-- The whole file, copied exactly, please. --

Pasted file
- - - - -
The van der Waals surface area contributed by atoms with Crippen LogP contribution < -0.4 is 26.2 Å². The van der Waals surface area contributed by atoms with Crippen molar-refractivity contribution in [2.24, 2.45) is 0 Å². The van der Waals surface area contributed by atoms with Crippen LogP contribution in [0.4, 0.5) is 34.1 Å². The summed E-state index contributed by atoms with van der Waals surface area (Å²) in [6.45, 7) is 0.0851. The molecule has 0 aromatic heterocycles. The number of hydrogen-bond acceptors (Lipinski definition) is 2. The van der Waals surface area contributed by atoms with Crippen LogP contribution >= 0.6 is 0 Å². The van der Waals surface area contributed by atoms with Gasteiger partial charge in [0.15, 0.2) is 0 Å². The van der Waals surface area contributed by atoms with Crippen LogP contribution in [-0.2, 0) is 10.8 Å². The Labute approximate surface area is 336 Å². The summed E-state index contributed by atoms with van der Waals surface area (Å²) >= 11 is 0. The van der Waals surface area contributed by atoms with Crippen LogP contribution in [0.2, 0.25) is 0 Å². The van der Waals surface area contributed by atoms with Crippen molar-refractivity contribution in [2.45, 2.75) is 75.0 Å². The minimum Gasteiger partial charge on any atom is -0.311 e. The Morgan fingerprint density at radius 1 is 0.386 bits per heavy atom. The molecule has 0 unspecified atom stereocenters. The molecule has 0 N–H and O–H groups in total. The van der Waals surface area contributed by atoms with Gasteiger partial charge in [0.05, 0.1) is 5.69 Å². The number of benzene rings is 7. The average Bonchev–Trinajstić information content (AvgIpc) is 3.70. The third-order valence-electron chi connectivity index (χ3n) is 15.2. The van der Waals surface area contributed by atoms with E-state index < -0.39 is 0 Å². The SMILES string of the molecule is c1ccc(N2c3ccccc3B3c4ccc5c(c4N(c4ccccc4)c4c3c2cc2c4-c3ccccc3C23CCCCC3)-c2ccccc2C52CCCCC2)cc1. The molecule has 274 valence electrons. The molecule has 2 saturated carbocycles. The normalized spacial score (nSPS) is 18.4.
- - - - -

The van der Waals surface area contributed by atoms with Crippen LogP contribution < -0.4 is 26.2 Å². The van der Waals surface area contributed by atoms with Crippen molar-refractivity contribution in [2.24, 2.45) is 0 Å². The van der Waals surface area contributed by atoms with Crippen LogP contribution in [0.4, 0.5) is 34.1 Å². The summed E-state index contributed by atoms with van der Waals surface area (Å²) in [6.45, 7) is 0.0851. The molecule has 0 aromatic heterocycles. The number of hydrogen-bond acceptors (Lipinski definition) is 2. The van der Waals surface area contributed by atoms with Crippen LogP contribution >= 0.6 is 0 Å². The van der Waals surface area contributed by atoms with Gasteiger partial charge in [0.15, 0.2) is 0 Å². The van der Waals surface area contributed by atoms with Crippen LogP contribution in [-0.2, 0) is 10.8 Å². The Labute approximate surface area is 336 Å². The summed E-state index contributed by atoms with van der Waals surface area (Å²) >= 11 is 0. The van der Waals surface area contributed by atoms with Crippen LogP contribution in [0.2, 0.25) is 0 Å². The van der Waals surface area contributed by atoms with Crippen molar-refractivity contribution in [2.45, 2.75) is 75.0 Å². The minimum Gasteiger partial charge on any atom is -0.311 e. The Morgan fingerprint density at radius 1 is 0.386 bits per heavy atom. The molecule has 0 unspecified atom stereocenters. The molecule has 0 N–H and O–H groups in total. The van der Waals surface area contributed by atoms with Gasteiger partial charge in [0.05, 0.1) is 5.69 Å². The number of benzene rings is 7. The average Bonchev–Trinajstić information content (AvgIpc) is 3.70. The third-order valence-electron chi connectivity index (χ3n) is 15.2. The van der Waals surface area contributed by atoms with E-state index < -0.39 is 0 Å². The SMILES string of the molecule is c1ccc(N2c3ccccc3B3c4ccc5c(c4N(c4ccccc4)c4c3c2cc2c4-c3ccccc3C23CCCCC3)-c2ccccc2C52CCCCC2)cc1. The molecule has 274 valence electrons. The molecule has 2 saturated carbocycles. The normalized spacial score (nSPS) is 18.4.